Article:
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Preserve | Archaeological Site
Early in the discovery process, we made a remarkable find-- an archeological site within the property boundaries of Playa Viva! We are promoting initiatives that will research and restore the site for future generations to explore and learn from.
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"Loved Playa Viva!!! The architecture, the food, the smiling help, the beach, the nature, the pool, the turtles. Loved also the caliber of people staying there as well. Felt like Tassajara!"
Kathy and Bob
Visited Feb. 2012
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Early in the discovery process, we made a remarkable find-- an archeological site within the property boundaries of Playa Viva! We are promoting initiatives that will research and restore the site for future generations to explore and learn from. During our initial development planning, Ayrie Cunliffe, Playa Viva master planner, noticed that the hills in the upper portion of the property had A-typical formations, marked by regular intervals of contour breaks and an almost perfectly square shape. Ayrie also observed that two of the hills had perfect north-south orientations, an occurrence unlikely to happen naturally. Ayrie hypothesized that these hills were formed by man aligned in accordance with the agricultural calendar. Road construction, completed prior to our purchase of the property, added further confirmation to this hypothesis as workers uncovered a myriad of small archeological artifacts.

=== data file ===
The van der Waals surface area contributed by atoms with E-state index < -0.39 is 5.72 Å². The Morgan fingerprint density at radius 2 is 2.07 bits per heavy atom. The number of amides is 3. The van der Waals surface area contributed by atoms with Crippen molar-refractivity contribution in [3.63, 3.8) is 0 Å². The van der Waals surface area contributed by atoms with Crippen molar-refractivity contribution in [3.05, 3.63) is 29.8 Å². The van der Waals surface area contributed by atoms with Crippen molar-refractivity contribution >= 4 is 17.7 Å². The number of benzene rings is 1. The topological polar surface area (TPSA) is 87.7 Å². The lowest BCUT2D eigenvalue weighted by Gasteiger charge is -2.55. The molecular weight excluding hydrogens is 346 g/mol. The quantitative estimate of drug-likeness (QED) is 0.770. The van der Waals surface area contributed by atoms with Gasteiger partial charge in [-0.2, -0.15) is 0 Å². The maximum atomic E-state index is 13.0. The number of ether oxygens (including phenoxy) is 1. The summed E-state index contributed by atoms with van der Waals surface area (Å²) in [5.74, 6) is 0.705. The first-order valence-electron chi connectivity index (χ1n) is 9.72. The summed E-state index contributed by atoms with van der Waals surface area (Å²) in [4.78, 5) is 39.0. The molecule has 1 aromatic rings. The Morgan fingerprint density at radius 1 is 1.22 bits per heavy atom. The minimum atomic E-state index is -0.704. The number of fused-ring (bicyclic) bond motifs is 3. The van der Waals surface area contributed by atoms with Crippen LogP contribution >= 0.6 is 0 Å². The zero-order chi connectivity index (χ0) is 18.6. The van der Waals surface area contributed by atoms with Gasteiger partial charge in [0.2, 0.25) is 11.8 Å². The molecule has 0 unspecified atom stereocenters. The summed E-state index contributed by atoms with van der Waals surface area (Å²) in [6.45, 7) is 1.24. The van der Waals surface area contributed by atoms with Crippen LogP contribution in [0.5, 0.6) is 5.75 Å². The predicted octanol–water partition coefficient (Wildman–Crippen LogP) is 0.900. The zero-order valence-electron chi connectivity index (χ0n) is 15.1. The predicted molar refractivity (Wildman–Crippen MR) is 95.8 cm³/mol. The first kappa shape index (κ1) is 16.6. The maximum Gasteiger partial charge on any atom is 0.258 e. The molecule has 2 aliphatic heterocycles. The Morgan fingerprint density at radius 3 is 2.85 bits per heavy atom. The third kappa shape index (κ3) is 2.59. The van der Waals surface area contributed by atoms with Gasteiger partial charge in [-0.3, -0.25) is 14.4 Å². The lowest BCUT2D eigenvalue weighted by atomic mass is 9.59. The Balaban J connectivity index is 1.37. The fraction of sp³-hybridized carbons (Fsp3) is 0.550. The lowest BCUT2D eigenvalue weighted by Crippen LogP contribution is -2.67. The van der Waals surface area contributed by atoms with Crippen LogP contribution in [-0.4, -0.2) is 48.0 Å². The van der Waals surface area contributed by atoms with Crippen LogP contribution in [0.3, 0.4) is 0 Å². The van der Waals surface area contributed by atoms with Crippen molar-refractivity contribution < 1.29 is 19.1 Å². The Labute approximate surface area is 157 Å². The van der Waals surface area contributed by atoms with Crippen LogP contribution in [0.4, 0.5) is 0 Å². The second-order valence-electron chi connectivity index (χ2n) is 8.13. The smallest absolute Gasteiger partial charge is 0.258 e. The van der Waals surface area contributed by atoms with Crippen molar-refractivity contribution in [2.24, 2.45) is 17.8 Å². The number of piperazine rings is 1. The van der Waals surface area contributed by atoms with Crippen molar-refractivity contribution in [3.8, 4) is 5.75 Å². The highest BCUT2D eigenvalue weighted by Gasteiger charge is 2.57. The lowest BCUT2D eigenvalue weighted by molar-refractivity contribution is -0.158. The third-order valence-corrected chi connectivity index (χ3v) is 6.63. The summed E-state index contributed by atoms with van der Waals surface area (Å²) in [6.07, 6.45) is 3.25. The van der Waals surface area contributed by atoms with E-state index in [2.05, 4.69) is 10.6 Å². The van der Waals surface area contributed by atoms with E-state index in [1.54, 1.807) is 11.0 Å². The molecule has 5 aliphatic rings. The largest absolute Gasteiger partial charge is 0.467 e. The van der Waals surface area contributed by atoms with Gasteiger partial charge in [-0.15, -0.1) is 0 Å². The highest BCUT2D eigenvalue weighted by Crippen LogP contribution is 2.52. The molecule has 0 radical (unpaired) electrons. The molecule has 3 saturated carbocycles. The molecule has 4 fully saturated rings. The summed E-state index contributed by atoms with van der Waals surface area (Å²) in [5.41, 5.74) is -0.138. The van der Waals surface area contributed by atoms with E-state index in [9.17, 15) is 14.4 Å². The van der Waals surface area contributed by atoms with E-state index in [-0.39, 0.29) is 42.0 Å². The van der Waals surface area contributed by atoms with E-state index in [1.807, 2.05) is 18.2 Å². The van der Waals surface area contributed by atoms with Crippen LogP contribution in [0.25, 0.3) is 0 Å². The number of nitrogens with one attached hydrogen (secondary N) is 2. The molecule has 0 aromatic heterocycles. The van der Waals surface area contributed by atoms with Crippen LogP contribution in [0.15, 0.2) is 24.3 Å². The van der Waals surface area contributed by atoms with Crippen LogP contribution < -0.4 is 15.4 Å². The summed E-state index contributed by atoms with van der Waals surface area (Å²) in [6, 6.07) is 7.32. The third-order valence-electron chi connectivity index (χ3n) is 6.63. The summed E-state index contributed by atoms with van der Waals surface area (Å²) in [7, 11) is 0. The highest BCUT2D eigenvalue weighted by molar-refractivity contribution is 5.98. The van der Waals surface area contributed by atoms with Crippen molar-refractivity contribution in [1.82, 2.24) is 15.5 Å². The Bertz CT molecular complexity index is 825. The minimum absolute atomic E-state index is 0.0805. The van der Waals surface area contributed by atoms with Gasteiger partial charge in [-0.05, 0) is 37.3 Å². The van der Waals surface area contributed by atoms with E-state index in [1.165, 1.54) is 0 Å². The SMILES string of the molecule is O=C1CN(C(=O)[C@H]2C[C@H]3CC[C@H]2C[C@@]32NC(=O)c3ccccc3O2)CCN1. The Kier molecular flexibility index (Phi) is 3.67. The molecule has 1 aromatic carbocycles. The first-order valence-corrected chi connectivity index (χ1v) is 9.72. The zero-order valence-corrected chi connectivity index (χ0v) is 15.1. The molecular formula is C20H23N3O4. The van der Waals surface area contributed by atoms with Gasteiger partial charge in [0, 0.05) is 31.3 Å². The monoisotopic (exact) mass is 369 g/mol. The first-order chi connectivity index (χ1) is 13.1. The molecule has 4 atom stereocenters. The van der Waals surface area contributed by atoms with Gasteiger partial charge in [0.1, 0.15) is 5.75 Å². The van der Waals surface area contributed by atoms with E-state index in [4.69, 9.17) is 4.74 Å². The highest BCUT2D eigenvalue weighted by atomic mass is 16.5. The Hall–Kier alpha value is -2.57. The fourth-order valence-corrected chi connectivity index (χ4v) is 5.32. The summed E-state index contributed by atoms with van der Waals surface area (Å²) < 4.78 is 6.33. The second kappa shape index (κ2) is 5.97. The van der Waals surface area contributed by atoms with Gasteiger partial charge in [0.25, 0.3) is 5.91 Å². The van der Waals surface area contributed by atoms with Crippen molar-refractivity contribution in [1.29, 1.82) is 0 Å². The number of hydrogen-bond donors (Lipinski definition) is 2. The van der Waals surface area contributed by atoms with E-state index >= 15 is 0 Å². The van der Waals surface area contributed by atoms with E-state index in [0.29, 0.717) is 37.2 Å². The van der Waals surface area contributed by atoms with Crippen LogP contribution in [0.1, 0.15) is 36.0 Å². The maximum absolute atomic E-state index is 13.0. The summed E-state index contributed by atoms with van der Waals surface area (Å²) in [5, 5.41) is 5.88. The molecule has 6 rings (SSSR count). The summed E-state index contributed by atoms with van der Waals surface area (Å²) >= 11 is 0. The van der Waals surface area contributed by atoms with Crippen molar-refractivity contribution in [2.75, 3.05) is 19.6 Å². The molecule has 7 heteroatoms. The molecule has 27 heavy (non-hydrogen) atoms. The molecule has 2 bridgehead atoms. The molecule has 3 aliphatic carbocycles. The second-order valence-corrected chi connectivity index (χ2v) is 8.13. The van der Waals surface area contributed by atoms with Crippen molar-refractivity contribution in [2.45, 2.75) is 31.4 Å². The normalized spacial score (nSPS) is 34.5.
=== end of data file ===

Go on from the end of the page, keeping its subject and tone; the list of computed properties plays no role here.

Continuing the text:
We invited a Mexican archeologist to visit the site and assist us in developing a better understanding of the historic inhabitants of Playa Viva. The archeologist researched the site's history and found a small but important ancient community called Xolochiuhyan. The meaning of this name has various interpretations including place to grow old or place of the ancient ones, to place of the gourd (important as a tool for collecting and storing water). Archaeologists believe these three mounds served as agricultural terraces, with the nearby lake serving as a reliable source of fresh water. A small pyramid nearby made an excellent vantage point for seeing across the watershed and into neighboring valleys, providing plenty of advanced warning from invaders. Aztec records show that this area provided tribute to the Aztec kings in the form of salt, cacao and cloth made from locally-grown cotton.

Playa Viva is spearheading an effort to research and restore site. A museum will be built on site to share our discoveries. We are also working to restore these ancient agricultural terraces to utilize them as an organic agricultural school to continue the work we have begun in teaching organic agricultural courses to local farmers.

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Eco-Friendly Products
part of traditional process of handmade salt drying ponds

 
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Turtle Sanctuary
Learn about the volunteer project to save endangered baby turtles.

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Playa Viva Press Kit: Click here to download PDF.
 
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